By Arab News
By Maria Maalouf*
There is no question that US President Joe Biden scored a big political and legislative victory when Congress last month passed a big spending bill totaling $360 billion. The Inflation Reduction Act includes money earmarked for healthcare, the climate and other spending areas. However, Biden’s celebrations could be premature. Other political factors could thwart his political programs. The $360 billion spending packet could face many hurdles.
There were several political gains the Biden administration enjoyed thanks to the passage of this bill. It showed that the president can collaborate with Congress and overcome any opposition. Accordingly, he can coordinate many policies with the Democrats in Congress under the leadership of Speaker of the House Nancy Pelosi. In addition, Biden is fulfilling his campaign pledges to spend more on healthcare and the climate.
Moreover, the president is moving the Democratic Party toward a progressive pathway. The course of the US government is now to focus more on social programs, as opposed to the spending on defense that is always favored by the Republicans. Furthermore, the size of the spending package is huge. Therefore, it will fund and promote many of the proposals that the Biden administration has been talking about since it entered the White House. Biden’s political victory dispelled the image of him as a failed politician who is very inferior when compared to his two Democratic predecessors: Bill Clinton and Barack Obama.
Crucial for Biden is that he is now able to fire up his political base. This is a common expression in the American political lexicon meaning that a president can mobilize the popular support he needs to govern and implement his vision for the country. Many are showing enthusiasm for what Biden did. For instance, former Labor Secretary Robert Reich has written in support of the president as a politician capable of defeating a conservative agenda. Expectedly, many analysts are now debating what the next political step is for Biden. Most likely, he will impose two types of taxes: One will be levied on the superrich in America and the other will be applied to the big oil companies that are making big profits.
Nevertheless, Biden still cannot control inflation. It is a very negative political trend that the American middle class is being hurt so much by the rise in price of every basic commodity, especially food.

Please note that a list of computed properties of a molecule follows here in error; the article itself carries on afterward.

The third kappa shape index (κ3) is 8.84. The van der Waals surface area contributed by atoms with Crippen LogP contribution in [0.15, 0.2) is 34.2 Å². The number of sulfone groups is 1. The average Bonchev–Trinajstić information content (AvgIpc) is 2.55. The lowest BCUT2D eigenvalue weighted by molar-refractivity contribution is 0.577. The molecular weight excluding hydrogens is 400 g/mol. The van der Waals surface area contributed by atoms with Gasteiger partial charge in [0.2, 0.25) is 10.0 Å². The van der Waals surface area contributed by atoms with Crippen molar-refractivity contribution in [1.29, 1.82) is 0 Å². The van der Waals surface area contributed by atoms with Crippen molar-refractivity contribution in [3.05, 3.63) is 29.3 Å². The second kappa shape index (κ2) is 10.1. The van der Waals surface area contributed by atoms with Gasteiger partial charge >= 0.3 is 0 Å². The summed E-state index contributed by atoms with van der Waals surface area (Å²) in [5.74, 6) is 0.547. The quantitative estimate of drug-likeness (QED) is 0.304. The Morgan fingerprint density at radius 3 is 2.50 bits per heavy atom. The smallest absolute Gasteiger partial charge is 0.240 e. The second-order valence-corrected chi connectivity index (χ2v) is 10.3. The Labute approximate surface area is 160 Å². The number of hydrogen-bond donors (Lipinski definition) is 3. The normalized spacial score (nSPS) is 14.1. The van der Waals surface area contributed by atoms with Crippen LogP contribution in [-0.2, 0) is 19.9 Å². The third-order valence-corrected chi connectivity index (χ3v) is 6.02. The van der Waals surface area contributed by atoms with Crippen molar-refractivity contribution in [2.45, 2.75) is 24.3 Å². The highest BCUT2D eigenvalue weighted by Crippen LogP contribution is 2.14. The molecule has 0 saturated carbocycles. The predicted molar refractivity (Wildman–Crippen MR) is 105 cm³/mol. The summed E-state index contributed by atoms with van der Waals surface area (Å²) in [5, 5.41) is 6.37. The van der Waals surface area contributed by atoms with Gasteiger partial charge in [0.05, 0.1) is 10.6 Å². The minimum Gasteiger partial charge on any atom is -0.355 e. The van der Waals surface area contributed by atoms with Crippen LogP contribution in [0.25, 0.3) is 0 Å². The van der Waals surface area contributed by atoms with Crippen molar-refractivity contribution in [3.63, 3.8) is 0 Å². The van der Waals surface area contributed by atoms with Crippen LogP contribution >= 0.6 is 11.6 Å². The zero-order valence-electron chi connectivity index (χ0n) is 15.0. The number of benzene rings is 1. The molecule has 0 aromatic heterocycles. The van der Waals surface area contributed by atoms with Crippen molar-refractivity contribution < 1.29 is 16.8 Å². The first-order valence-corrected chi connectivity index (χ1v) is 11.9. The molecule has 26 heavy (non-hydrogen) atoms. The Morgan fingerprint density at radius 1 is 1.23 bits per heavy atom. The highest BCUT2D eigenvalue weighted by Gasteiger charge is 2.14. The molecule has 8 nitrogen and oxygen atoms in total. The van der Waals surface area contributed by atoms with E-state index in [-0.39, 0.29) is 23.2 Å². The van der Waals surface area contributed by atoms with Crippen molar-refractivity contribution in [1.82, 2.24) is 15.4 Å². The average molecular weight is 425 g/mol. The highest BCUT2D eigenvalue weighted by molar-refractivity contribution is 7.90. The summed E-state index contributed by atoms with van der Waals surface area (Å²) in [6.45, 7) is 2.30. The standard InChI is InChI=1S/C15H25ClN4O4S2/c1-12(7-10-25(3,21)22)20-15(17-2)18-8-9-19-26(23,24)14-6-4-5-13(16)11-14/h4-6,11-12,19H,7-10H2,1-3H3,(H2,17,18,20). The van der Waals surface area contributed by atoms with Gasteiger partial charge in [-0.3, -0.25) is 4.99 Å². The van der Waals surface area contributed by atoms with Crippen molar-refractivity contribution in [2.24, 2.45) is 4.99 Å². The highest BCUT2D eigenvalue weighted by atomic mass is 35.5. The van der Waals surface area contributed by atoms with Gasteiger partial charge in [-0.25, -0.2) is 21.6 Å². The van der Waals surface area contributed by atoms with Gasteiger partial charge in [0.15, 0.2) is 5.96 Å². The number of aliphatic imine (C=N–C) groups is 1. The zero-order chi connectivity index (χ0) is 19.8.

The future of this huge spending bill remains uncertain, especially if the Democrats lose control of the House of Representatives as expected in November’s midterm elections. Worse, millions of Americans are skeptical about whether or not this bill will improve the economy. The budget deficit also could swell as a result of the Inflation Reduction Act.
According to National Public Radio: “Because the projections of the Mid-Session Review were finalized in June, (the budget deficit) does not include the $280 billion CHIPS and Science Act and estimated $740 billion climate, healthcare and tax measure.” This means that the Biden administration will spend the same amount of money on a similar bill and it will target healthcare and the climate. NPR estimates that the Biden administration “forecasts $1.03 trillion deficit, down by nearly $400 billion.” Yet, it is doubtful that the budget deficit will decrease if the Democrats keep passing these lavish spending bills.
Biden cannot govern by taxing and spending. The American people will be resentful of him this way. Instead, Biden’s economic program should seek common ground, identifying what the Democrats and the Republicans can achieve together to improve the economy. In this regard, he is finding support among a few Republicans, who see in his partial cancellation of student debts a tremendous relief for the American economy. This is what Biden must press for swiftly and strongly. Canceling $1 trillion of student debt is more helpful to the American economy than spending $360 billion on programs that cannot succeed in their entirety.
• Maria Maalouf is a Lebanese journalist, broadcaster, publisher and writer. She has a master’s degree in political sociology from the University of Lyon.